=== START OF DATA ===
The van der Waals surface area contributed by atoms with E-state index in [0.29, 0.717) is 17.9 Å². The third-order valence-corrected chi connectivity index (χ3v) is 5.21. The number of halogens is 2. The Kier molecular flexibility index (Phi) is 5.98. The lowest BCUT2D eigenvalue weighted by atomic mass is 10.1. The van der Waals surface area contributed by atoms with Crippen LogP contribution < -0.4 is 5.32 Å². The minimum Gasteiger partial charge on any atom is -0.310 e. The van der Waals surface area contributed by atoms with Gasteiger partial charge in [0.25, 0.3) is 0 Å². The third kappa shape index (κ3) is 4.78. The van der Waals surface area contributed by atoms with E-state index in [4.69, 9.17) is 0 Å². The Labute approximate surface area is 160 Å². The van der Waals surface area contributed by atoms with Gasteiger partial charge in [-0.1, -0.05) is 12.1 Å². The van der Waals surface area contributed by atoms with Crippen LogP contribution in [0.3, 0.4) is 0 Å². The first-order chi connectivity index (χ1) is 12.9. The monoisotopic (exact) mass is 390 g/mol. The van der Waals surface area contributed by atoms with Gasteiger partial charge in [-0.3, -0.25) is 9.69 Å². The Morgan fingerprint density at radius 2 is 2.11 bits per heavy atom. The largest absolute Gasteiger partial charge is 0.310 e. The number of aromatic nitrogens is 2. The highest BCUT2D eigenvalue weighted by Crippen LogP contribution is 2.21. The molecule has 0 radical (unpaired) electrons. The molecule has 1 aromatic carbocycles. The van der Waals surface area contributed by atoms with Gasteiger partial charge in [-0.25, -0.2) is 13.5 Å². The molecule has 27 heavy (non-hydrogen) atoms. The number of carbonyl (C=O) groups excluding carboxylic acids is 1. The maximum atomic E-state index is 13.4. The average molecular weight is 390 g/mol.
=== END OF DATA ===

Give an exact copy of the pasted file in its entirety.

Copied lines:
The van der Waals surface area contributed by atoms with E-state index in [0.29, 0.717) is 17.9 Å². The third-order valence-corrected chi connectivity index (χ3v) is 5.21. The number of halogens is 2. The Kier molecular flexibility index (Phi) is 5.98. The lowest BCUT2D eigenvalue weighted by atomic mass is 10.1. The van der Waals surface area contributed by atoms with Crippen LogP contribution < -0.4 is 5.32 Å². The minimum Gasteiger partial charge on any atom is -0.310 e. The van der Waals surface area contributed by atoms with Gasteiger partial charge in [0.25, 0.3) is 0 Å². The third kappa shape index (κ3) is 4.78. The van der Waals surface area contributed by atoms with E-state index in [4.69, 9.17) is 0 Å². The Labute approximate surface area is 160 Å². The van der Waals surface area contributed by atoms with Gasteiger partial charge in [-0.1, -0.05) is 12.1 Å². The van der Waals surface area contributed by atoms with Crippen LogP contribution in [0.3, 0.4) is 0 Å². The first-order chi connectivity index (χ1) is 12.9. The monoisotopic (exact) mass is 390 g/mol. The van der Waals surface area contributed by atoms with Gasteiger partial charge in [-0.3, -0.25) is 9.69 Å². The Morgan fingerprint density at radius 2 is 2.11 bits per heavy atom. The largest absolute Gasteiger partial charge is 0.310 e. The number of aromatic nitrogens is 2. The highest BCUT2D eigenvalue weighted by Crippen LogP contribution is 2.21. The molecule has 0 radical (unpaired) electrons. The molecule has 1 aromatic carbocycles. The van der Waals surface area contributed by atoms with Gasteiger partial charge in [-0.25, -0.2) is 13.5 Å². The molecule has 27 heavy (non-hydrogen) atoms. The number of carbonyl (C=O) groups excluding carboxylic acids is 1. The maximum atomic E-state index is 13.4. The average molecular weight is 390 g/mol.